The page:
My only caveat with 'Bonfire' is that it seems to resent disturbance, even planting, making it a bit of a challenge to establish. But once it takes, it's virtually indestructible. Like all Euphorbias, it has a milky sap that causes skin irritation in some people, so wear your gloves when handling!
Agastache 'Purple Haze'. All the Agastaches are beautiful but most of them are, alas, only hardy to Zone 6 or 7. I admit that I've had a little trouble overwintering this stunning variety, but local garden designer Heather Grimes swears she's kept it for years here with no problem, so I'm going to retry it in a different spot. It's definitely worth a little extra effort to find just the right microclimate so that it overwinters reasonably well.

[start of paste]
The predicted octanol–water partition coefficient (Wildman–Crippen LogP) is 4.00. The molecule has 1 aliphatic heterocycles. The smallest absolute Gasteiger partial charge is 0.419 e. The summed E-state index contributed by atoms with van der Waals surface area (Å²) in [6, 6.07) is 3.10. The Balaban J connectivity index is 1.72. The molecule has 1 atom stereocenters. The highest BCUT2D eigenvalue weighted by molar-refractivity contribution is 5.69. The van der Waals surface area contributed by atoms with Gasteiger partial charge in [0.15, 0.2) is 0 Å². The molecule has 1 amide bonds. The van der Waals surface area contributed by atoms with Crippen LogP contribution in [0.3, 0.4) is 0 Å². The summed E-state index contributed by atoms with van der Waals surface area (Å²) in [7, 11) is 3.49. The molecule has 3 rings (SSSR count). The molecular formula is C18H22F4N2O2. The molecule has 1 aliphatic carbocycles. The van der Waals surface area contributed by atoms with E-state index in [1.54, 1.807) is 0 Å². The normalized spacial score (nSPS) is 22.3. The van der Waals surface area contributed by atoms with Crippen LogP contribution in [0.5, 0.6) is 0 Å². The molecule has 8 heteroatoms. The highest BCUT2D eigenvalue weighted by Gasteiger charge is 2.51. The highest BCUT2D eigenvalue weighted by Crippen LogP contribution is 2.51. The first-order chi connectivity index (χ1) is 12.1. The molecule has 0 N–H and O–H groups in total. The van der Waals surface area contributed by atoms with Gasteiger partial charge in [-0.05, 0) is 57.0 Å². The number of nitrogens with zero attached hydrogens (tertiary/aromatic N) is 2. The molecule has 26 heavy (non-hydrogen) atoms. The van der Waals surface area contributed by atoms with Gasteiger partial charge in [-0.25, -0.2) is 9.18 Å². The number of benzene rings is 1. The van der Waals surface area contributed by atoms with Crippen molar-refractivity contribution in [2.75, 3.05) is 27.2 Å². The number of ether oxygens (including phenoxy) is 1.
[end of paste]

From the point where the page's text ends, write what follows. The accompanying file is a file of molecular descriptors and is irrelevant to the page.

The tall racemes of smoky blue/purple seem to stay in flower for weeks and weeks and weeks, making it a wonderful high summer complement to Daylilies, Achilleas, Echinaceas and other midsummer perennials that tend toward the warm end of the color spectrum. And I love the foliage fragrance: anise, hyssop or root beer, depending on your nose.
'Purple Haze' is highly deer and rabbit resistant, drought tolerant and a bee and butterfly magnet. Site in a well-drained location with plenty of sun and enjoy the long display!
That's about all for now, folks... just a little taste of things to come. Spring is just around the corner, so keep the faith for a few more weeks and we'll soon all be swamped with outdoor chores, the winter blues behind us for another year.